April’s U23 Hot List: Leeds United’s EFL stars making waves

Welcome back to the ESPN FC Hot List, which each month highlights some of the most in-form talent aged 23 or under across Europe.

Generally, young but established stars such as Manchester City‘s Erling Haaland, Real Madrid‘s Jude Bellingham or Barcelona‘s Gavi aren’t included — otherwise they’d be on the list every month — but we’ll shine a light on some of those who deserve praise for their performances and could potentially be European football’s next big names.

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Signed by Leeds United for a miniscule €1.5 million from Feyenoord in 2020, the Dutchman has enjoyed his proper breakout season in English football, it’s safe to say. Recently named “Championship Player of the Season,” Summerville has been instrumental in the Yorkshire club’s promotion push (19 goals, nine assists). Having shown signs of promise in the Premier League last season, there’s every reason to expect the 22-year-old to make a stronger impact at the top level next time around — be it with Leeds or elsewhere.

The year in the Championship has clearly made the winger a more complete attacker. He continues to be a menace in one-vs-ones, and he executes his actions with such a speed that it’s hard for defenders to read his intentions or direction. But Summerville is also now better at navigating the central areas. His “signature move” of curling the ball into the far corner when cutting in from the left — he takes more than three shots per 90 minutes — has also been perfected and should prove effective at a higher level too.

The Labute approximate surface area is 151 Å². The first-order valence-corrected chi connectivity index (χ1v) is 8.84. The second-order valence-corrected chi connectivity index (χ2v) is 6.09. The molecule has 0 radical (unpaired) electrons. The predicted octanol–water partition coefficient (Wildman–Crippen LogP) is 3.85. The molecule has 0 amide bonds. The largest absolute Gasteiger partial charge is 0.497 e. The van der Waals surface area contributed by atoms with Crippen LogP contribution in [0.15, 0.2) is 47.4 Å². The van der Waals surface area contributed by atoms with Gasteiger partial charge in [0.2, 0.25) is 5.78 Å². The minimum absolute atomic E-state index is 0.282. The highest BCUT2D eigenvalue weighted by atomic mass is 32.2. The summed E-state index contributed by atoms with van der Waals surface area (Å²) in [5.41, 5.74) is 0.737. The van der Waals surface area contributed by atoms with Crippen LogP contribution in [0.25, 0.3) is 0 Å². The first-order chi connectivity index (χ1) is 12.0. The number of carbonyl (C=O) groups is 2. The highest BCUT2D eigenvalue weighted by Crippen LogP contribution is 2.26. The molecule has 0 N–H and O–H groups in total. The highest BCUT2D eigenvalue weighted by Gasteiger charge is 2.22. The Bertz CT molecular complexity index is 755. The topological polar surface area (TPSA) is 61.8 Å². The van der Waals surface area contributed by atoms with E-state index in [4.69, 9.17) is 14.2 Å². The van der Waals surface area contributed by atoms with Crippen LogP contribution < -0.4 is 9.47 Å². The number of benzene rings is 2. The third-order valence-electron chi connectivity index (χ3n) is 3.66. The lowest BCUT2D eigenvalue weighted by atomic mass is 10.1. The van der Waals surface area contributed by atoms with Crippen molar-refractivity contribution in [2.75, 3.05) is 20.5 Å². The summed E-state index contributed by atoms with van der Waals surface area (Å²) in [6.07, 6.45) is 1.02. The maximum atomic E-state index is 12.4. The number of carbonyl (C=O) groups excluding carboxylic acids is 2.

Archie Gray, 18, right-back/central midfielder, Leeds United

While staying in the Championship and at Leeds (though, frankly, it hasn’t been a great week for them as they look like facing the promotion playoffs), it’s only fair to flag up the “Championship Young Player of the Season.” With no senior experience prior to this campaign, Gray has started a remarkable 40 games out of 43 — and often in what was initially an unfamiliar right-back position.

While Gray — the son of ex-Leeds forward Andy and the great-nephew of club legend Eddie — has performed excellently at right-back, his future might play out in a more central role. Already capped at under-21 level for England despite only recently turning 18, Gray is an exceptionally intelligent teenager who combines first-class positional awareness, brilliant ball-retention and passing skills wrapped up in a physically well-developed body.

With such a well-balanced skillset plus a tenacious attitude that defies his age, it’s easy to envisage him dictating the Leeds midfield for years to come.

Morgan Rogers, attacking midfielder, 21, Aston Villa

On early evidence, Aston Villa have done some stellar scouting work by picking up the Middlesbrough winger for £8m in the January transfer window. Rogers looks a great fit and has adapted to the Premier League in record time. Not only did the England U21 international get on the scoresheet twice in April, but he’s even looked a genuine difference-maker as Unai Emery’s side push to cement their Champions League status for next season.

What makes Rogers particularly exciting is the blend of his physical and technical characteristics. Despite being rather tall, he’s athletic rather than lanky and has a great turn of pace — especially useful when breaking lines in possession. Yet, he also features a smooth touch on the ball, turns elegantly away from pressure, strikes the ball exceptionally well (three shots per 90 minutes of which 52% are on target) and has an eye for a penetrative pass too.

With those crucial skills already in his locker, there’s no reason to believe that he can’t keep developing into a proper Premier League protagonist.